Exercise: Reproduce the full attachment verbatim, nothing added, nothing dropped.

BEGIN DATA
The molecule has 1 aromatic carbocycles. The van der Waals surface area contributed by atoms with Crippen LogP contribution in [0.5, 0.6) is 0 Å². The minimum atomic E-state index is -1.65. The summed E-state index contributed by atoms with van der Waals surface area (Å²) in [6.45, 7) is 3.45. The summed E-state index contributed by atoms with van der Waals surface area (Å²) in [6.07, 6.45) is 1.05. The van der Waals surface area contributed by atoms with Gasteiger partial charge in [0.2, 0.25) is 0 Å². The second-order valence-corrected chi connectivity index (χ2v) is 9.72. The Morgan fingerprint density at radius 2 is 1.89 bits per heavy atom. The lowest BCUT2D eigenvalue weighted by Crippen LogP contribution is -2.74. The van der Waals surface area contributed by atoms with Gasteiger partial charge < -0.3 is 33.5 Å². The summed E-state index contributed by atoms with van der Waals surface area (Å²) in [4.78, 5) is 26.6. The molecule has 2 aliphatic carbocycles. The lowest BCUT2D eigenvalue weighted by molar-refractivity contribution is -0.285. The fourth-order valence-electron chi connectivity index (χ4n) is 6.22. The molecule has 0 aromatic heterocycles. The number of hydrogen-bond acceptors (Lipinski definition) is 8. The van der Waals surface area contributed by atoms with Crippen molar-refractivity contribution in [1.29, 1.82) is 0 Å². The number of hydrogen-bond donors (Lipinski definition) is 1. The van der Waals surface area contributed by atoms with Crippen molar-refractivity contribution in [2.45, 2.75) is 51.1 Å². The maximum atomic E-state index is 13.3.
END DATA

The molecule has 1 aromatic carbocycles. The van der Waals surface area contributed by atoms with Crippen LogP contribution in [0.5, 0.6) is 0 Å². The minimum atomic E-state index is -1.65. The summed E-state index contributed by atoms with van der Waals surface area (Å²) in [6.45, 7) is 3.45. The summed E-state index contributed by atoms with van der Waals surface area (Å²) in [6.07, 6.45) is 1.05. The van der Waals surface area contributed by atoms with Gasteiger partial charge in [0.2, 0.25) is 0 Å². The second-order valence-corrected chi connectivity index (χ2v) is 9.72. The Morgan fingerprint density at radius 2 is 1.89 bits per heavy atom. The lowest BCUT2D eigenvalue weighted by Crippen LogP contribution is -2.74. The van der Waals surface area contributed by atoms with Gasteiger partial charge < -0.3 is 33.5 Å². The summed E-state index contributed by atoms with van der Waals surface area (Å²) in [4.78, 5) is 26.6. The molecule has 2 aliphatic carbocycles. The lowest BCUT2D eigenvalue weighted by molar-refractivity contribution is -0.285. The fourth-order valence-electron chi connectivity index (χ4n) is 6.22. The molecule has 0 aromatic heterocycles. The number of hydrogen-bond acceptors (Lipinski definition) is 8. The van der Waals surface area contributed by atoms with Crippen molar-refractivity contribution in [1.29, 1.82) is 0 Å². The number of hydrogen-bond donors (Lipinski definition) is 1. The van der Waals surface area contributed by atoms with Crippen molar-refractivity contribution in [2.45, 2.75) is 51.1 Å². The maximum atomic E-state index is 13.3.